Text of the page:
Finally, there are people caught in the middle. These largely want to be left alone and are afraid to become involved in what looks dangerous and costly. They probably are disillusioned with politics and feel politically homeless. Those on the centre left might find a home in the SDP if they knew it still existed, but they probably don’t know. They don't want to be in a Culture War but might still find themselves victims if they dare to voice an opinion or fail to give the right answer when challenged.

This is not an exhaustive list and others could no doubt be found. Not everyone would agree with my groupings and others would divide things up differently. However, I have identified at least five sides which are largely unreconciled and pull society in different directions. If we’re to have a functioning society a way of bringing people together across these divides is needed. How that is to be done or who will do it is a problem in need of a solution but that solution must be found.

Unfortunately, the foregoing is only one cause of turbulence. The economy is another, with rising prices and interest rates threatening to destroy the lives of millions as they can no longer afford their bills, food, rent, or mortgages. It’s unclear how a near-broke world still reeling from the effects of Covid lockdowns will cope with this upheaval. Then there are the existential threats to democracy from autocratic leaders around the world and the military rise of undemocratic nations who might choose to invade the democracies. Already we have the attack on Ukraine, and it’s hard to see how that can end since, even if Ukraine does finally push the Russians out of its territory, that would not necessarily stop the Russians bombarding it from their own territory indefinitely. Yet, any end other than a total Russian defeat would send the wrong message to other invaders and undermine the contination of the doctrine which has largely kept the piece for the last seventy years.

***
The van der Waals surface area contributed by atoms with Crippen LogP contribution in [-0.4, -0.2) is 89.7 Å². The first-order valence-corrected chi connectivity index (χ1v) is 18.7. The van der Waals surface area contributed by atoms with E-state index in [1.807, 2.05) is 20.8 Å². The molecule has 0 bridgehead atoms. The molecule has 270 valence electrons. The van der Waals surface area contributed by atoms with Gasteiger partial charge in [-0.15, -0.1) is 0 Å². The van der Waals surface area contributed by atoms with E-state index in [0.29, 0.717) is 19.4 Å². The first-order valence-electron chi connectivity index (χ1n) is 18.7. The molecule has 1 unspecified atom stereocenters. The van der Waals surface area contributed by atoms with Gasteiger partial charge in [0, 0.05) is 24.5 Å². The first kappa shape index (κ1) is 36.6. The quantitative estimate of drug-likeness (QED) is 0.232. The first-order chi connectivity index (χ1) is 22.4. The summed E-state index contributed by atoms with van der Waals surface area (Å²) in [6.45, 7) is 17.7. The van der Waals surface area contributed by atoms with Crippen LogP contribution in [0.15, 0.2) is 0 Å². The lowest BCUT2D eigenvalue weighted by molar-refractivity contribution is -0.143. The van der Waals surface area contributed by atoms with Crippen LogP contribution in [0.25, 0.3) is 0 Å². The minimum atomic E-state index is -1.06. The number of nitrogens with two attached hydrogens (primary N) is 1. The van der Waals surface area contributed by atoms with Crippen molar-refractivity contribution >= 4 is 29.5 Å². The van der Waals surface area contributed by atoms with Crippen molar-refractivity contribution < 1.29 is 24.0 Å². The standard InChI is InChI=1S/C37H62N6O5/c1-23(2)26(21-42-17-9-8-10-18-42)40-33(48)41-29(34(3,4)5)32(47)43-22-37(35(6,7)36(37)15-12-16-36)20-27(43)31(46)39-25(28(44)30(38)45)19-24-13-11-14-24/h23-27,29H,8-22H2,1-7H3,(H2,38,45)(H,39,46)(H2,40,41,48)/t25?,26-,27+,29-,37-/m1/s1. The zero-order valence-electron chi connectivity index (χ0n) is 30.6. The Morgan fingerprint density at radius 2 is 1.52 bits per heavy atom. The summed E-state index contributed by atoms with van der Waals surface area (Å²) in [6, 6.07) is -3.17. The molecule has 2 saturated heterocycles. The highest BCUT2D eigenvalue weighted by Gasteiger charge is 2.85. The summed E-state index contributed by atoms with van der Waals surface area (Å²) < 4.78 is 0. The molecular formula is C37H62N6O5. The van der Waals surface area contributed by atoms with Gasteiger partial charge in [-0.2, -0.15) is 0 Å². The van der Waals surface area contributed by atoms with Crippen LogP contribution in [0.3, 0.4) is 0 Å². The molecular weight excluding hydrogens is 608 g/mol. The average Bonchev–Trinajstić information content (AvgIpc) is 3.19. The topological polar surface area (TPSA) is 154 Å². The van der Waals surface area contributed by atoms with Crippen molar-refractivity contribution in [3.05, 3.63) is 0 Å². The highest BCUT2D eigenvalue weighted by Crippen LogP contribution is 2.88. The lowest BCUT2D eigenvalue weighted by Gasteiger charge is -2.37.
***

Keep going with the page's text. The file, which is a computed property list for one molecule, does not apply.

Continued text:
These are truly turbulent times, interesting times of the sort the old Chinese blessing wishes people to avoid. We’re in a cliff-hanger moment and it’s unclear how we’re going to get out.

Roll on the next episode. Maybe we’ll stop short of the edge when that begins. If only life were that simple.

Stay cheerful somehow. The turbulence must end.

About the Author

K J Petrie has a Full Technological Certificate in Radio, TV and Electronics, an HNC in Digital Electronics and a BA(Hons) in Theological Studies.

His interests include Christian and societal unity, Diverse Diversity, and freedoms from want, from fear, of speech, and of association. He is a member of the Social Democratic Party.

The views expressed here are entirely personal and unconnected with any body to which he belongs.